Why are they growing tomatoes in Qatar?


Dr. Ali El Kharbotly, a Ph.D. in Agricultural and Environmental Sciences, is a consultant to the Biotechnology Center in Qatar. In June 2013 he spoke on food security and safety to the Ecosystem for Sustainable Growth Services Workshop in Dublin, Ireland. His experience in Qatar may prove to be relevant to both rich and poor countries working to feed their people in the face of changing environmental conditions. He said:

Although Qatar is one of the richest countries in the world, its food security is in critical condition. Qatar relies on other countries for its food supplies, even for the basic food requirements. This places the food security situation beyond the control of the country. The productivity of the agricultural sector is limited due to harsh environmental conditions, water scarcity, limited amounts of arable land, low acreage productivity and institutional constraints.

 Qatar is situated on a peninsula on the east of Saudi Arabia. Like its neighbor, it is hot and dry. Sand storms add to the inhospitable environment. In an article in the March 2012 issue of on-line magazine Qatar Today, journalist Peter Larson recounts the steps Qatar researchers are taking to develop tomato plants resistant to Qatar’s heat and drought, and the impetus behind their efforts.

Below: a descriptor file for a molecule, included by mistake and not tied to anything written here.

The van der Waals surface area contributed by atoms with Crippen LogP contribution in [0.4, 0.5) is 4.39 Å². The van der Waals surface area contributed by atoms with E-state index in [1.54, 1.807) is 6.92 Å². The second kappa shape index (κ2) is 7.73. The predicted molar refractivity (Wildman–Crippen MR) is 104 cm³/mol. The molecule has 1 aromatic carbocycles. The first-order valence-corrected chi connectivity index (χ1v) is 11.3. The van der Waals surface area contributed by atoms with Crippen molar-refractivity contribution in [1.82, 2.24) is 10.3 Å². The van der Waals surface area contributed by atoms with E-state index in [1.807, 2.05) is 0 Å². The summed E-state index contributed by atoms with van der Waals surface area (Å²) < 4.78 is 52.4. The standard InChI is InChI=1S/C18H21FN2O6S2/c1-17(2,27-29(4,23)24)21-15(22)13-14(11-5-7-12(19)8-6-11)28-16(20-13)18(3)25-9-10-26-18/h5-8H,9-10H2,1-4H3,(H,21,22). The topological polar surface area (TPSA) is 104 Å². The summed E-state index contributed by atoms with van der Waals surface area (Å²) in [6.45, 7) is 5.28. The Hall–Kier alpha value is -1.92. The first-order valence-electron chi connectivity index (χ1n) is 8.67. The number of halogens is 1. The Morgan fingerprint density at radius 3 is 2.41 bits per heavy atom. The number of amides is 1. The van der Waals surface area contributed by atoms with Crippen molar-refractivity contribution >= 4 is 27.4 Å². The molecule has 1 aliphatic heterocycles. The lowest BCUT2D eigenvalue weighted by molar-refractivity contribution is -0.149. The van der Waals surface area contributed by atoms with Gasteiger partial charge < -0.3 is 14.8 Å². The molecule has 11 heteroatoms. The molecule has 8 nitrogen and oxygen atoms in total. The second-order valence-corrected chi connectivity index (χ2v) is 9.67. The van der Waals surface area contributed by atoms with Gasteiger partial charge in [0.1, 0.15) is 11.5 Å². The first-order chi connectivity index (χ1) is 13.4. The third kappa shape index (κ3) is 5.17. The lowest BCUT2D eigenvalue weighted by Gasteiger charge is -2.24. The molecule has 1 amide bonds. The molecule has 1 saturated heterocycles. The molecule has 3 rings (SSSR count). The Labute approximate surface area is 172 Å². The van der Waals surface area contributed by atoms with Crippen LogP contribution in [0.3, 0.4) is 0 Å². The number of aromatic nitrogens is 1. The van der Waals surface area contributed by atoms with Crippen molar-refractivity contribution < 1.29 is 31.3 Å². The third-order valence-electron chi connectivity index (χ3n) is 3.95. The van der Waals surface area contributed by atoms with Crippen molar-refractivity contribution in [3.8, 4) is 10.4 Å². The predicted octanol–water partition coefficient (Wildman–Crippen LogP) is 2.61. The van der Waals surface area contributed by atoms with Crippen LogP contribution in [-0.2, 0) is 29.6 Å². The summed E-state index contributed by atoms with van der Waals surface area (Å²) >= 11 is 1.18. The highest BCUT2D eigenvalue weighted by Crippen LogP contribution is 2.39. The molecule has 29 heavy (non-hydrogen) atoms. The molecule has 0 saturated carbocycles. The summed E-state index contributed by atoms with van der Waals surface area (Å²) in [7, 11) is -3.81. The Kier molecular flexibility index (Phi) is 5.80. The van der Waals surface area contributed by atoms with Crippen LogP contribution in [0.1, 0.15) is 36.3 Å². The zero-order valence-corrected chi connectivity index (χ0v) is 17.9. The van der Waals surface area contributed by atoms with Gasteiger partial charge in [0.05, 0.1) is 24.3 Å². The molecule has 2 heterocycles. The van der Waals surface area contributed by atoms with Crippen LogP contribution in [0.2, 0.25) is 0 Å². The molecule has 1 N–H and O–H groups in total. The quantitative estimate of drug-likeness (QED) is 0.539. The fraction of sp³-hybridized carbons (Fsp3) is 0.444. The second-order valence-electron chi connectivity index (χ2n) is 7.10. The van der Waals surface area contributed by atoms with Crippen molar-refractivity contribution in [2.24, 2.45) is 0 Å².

Qatar imports 90% of its food. When global food prices skyrocketed in 2008, Qatar officials realized that the time may come when this oil-rich nation cannot afford to pay the price for imported food. Regional instability also played a role in the decision to pursue self-sufficiency. As Nelson quotes Dr. Kharbotly, “We don’t want to say today we are happy, and the next generation can solve its own problems. It can’t be like that.”

Dr. Kharbotly studies genetic characteristics, looking for those which make tomato varieties that can grow in Qatar’s climate. Success not only secures Qatar’s future. As similar climatic conditions spread to other parts of the world, Qatar’s expertise becomes exportable for applications elsewhere. Applying biotechnology to food production effectively makes Qatar’s hostile environment into an opportunity for development of a private sector agricultural business.

The government’s efforts to achieve food security go beyond genetic research. Like other sovereign countries, Qatar has formed a government entity using sovereign wealth funds to invest in agriculture overseas. Hassad Food Company has invested $500 million to buy a majority stake in India’s Bush Foods Overseas Ltd. Bush produces rice, coffee, cardamom, and ready-made foods. Hassad has also invested in agricultural land in recognition of the limitations of Qatar’s amount of arable land.

So what is the answer to the question, “Why are they growing tomatoes in Qatar?” In a very forward-looking move, Qatar is addressing several issues. It is working toward food security and sustainability for its own population, as well as climate change affecting many countries. Fears of political instability also influence Qatar’s interest in being self-sufficient. Expanding its expertise in biotechnology provides an economic engine for growth that can provide income well into the future.

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